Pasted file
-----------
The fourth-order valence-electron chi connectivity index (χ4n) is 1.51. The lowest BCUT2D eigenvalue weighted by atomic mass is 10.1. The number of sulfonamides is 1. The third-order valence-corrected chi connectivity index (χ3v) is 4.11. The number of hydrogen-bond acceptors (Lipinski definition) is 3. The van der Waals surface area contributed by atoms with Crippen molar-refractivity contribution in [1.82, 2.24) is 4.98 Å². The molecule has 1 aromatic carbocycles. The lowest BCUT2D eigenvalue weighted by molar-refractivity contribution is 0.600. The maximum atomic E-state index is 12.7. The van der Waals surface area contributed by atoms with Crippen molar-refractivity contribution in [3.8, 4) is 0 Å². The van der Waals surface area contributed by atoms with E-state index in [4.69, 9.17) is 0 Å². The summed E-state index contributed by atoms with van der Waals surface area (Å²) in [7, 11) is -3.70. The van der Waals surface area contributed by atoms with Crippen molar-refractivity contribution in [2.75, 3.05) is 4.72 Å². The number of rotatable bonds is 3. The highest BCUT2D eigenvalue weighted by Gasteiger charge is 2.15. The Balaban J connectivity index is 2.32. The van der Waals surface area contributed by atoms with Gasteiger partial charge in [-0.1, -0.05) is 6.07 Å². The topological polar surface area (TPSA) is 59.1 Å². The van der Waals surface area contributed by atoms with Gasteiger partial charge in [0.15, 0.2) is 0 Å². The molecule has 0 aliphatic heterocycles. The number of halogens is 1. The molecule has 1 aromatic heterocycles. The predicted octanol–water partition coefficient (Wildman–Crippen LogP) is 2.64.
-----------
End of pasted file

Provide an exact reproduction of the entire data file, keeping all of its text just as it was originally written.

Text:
The fourth-order valence-electron chi connectivity index (χ4n) is 1.51. The lowest BCUT2D eigenvalue weighted by atomic mass is 10.1. The number of sulfonamides is 1. The third-order valence-corrected chi connectivity index (χ3v) is 4.11. The number of hydrogen-bond acceptors (Lipinski definition) is 3. The van der Waals surface area contributed by atoms with Crippen molar-refractivity contribution in [1.82, 2.24) is 4.98 Å². The molecule has 1 aromatic carbocycles. The lowest BCUT2D eigenvalue weighted by molar-refractivity contribution is 0.600. The maximum atomic E-state index is 12.7. The van der Waals surface area contributed by atoms with Crippen molar-refractivity contribution in [3.8, 4) is 0 Å². The van der Waals surface area contributed by atoms with E-state index in [4.69, 9.17) is 0 Å². The summed E-state index contributed by atoms with van der Waals surface area (Å²) in [7, 11) is -3.70. The van der Waals surface area contributed by atoms with Crippen molar-refractivity contribution in [2.75, 3.05) is 4.72 Å². The number of rotatable bonds is 3. The highest BCUT2D eigenvalue weighted by Gasteiger charge is 2.15. The Balaban J connectivity index is 2.32. The van der Waals surface area contributed by atoms with Gasteiger partial charge in [-0.1, -0.05) is 6.07 Å². The topological polar surface area (TPSA) is 59.1 Å². The van der Waals surface area contributed by atoms with Gasteiger partial charge in [0.15, 0.2) is 0 Å². The molecule has 0 aliphatic heterocycles. The number of halogens is 1. The molecule has 1 aromatic heterocycles. The predicted octanol–water partition coefficient (Wildman–Crippen LogP) is 2.64.